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Perfect mix for DBA student

  • Monday, March 22, 2021
  • DBA

Having spent most of her career in the marketing and business data industry Dawn Holmes, who is nearing completion of her Doctor of Business Administration (DBA) at AMBS, now splits her time between studying, teaching and consulting.

She says this mix proves invaluable as each element naturally feeds off each other. “I love the mix of challenges I face in my working day. Typically, in the morning I could be a student myself, in the afternoon I could be teaching on a programme where I have become a specialist, and in the evening I could be doing consultancy work for a client.

Dawn Holmes

“The wider point is that my own studies are keeping me up to date with recent trends and ideas, my consulting work is keeping me in touch with business issues and the real world, and my students are keeping everything in perspective and very real for me. At the end of the day, if you cannot explain something to an 18-year-old that gets them energised about learning, then you don’t understand it yourself.”


Dawn has long-established links with AMBS having graduated with a MBA in 1992. At the time she had just begun her career in marketing and was keen to supplement her knowledge with a more formal business education. A few years later she joined Manchester-based electronics company Brother where she worked for many years on a number of marketing campaigns, and also worked in the emerging field of business information systems and data-driven decision making.

After leaving Brother she set up her own marketing consultancy and, in order to open up more opportunities with larger clients, she embarked on a DBA investigating the use of data to improve B2B customer experiences.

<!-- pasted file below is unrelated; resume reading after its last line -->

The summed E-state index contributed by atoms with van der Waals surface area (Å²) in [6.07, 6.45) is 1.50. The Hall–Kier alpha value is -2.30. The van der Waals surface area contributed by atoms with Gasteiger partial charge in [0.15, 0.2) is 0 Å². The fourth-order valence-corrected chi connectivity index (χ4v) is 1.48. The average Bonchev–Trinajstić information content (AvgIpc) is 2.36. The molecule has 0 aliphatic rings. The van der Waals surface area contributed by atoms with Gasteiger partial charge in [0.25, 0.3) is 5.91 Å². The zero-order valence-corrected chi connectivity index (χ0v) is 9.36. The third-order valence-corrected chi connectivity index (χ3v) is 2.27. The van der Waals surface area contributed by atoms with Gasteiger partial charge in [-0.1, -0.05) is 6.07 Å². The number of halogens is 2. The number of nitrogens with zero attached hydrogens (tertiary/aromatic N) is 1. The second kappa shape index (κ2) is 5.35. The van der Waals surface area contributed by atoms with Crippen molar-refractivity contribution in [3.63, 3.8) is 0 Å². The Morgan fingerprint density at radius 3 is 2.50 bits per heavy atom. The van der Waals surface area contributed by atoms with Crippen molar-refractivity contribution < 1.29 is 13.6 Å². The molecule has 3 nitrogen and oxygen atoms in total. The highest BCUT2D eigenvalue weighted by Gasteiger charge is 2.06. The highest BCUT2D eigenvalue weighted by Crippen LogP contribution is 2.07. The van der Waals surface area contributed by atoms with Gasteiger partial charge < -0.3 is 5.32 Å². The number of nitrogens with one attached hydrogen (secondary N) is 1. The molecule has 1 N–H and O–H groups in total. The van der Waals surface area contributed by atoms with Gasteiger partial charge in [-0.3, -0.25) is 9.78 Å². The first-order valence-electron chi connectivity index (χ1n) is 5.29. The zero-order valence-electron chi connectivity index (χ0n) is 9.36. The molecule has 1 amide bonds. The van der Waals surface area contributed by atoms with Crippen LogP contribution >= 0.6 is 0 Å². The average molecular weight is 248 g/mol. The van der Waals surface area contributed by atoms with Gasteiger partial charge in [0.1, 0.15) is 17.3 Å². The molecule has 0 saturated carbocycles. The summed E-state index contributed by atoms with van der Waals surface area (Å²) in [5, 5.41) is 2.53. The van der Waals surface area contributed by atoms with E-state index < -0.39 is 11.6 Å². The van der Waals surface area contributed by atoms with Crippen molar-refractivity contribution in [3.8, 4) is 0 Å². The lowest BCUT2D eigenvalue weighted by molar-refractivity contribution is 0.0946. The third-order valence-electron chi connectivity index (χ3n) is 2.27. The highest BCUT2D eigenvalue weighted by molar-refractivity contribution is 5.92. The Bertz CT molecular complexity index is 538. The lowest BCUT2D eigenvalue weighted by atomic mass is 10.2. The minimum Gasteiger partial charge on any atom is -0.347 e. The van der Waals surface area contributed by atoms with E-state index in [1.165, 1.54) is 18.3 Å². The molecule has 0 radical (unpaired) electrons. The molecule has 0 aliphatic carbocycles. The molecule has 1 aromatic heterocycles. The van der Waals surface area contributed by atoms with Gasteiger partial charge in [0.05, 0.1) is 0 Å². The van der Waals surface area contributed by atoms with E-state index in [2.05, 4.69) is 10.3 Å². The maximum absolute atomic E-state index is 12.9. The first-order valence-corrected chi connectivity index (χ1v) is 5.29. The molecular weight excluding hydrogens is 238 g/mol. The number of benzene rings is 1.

As she explains: “The key questions I wanted to ask revolved around what, how and why. What are companies doing, how are they doing it, and why are they doing it. As part of this I’ve been exploring what is getting in the way and what are the main challenges, and how academic theories and knowledge might help with overcoming them. The end goal is to build a framework, or conceptual model, that will be useful to practitioners. It is not quite a ‘how to’ guide, more a ‘here are some things to think about’ guide.”

Sector context

As part of her research Dawn has been comparing three very different types of companies in very different sectors - IT, engineering and marketing - to see how much of an impact the sector context has.

“One of the biggest challenges for me has been in defining the research, especially in relation to specific terms around data and customer experience. Both areas have a multitude of definitions, so honing that down to something that is relevant and meaningful to management practitioners has been tricky but interesting.

“In these complex areas managers often think they are behind the curve when actually they are not. But there are few tools to help them understand solutions. Typically they are either too IT-focused or too management focused.”


Almost as soon as she started her DBA, Dawn – who is also a non-executive director at the Chartered Institute of Marketing - realised her wider knowledge of industry could prove invaluable on a number of AMBS teaching programmes, and she was invited to start lecturing. “I quickly realised that I loved teaching the subject too, and seeing students get really excited about the marketing industry I am passionate about touched a real chord with me.”

Today she is an Associate Lecturer on a wide range of marketing programmes at both undergraduate and MSc level, as well as on the MBA, Global MBA, and various Executive Education programmes.

After completing her DBA she is hoping to take up a full-time teaching and scholarship role at AMBS.

“Moving into teaching was not in my career plan five years ago, but I enjoy it so much that I can’t imagine not doing it. And I’m really looking forward to seeing how teaching develops when we get back to face-to-face delivery. I think we’ve all developed so many resources and different teaching skills that lecturing will never be the same again, and that excites me.”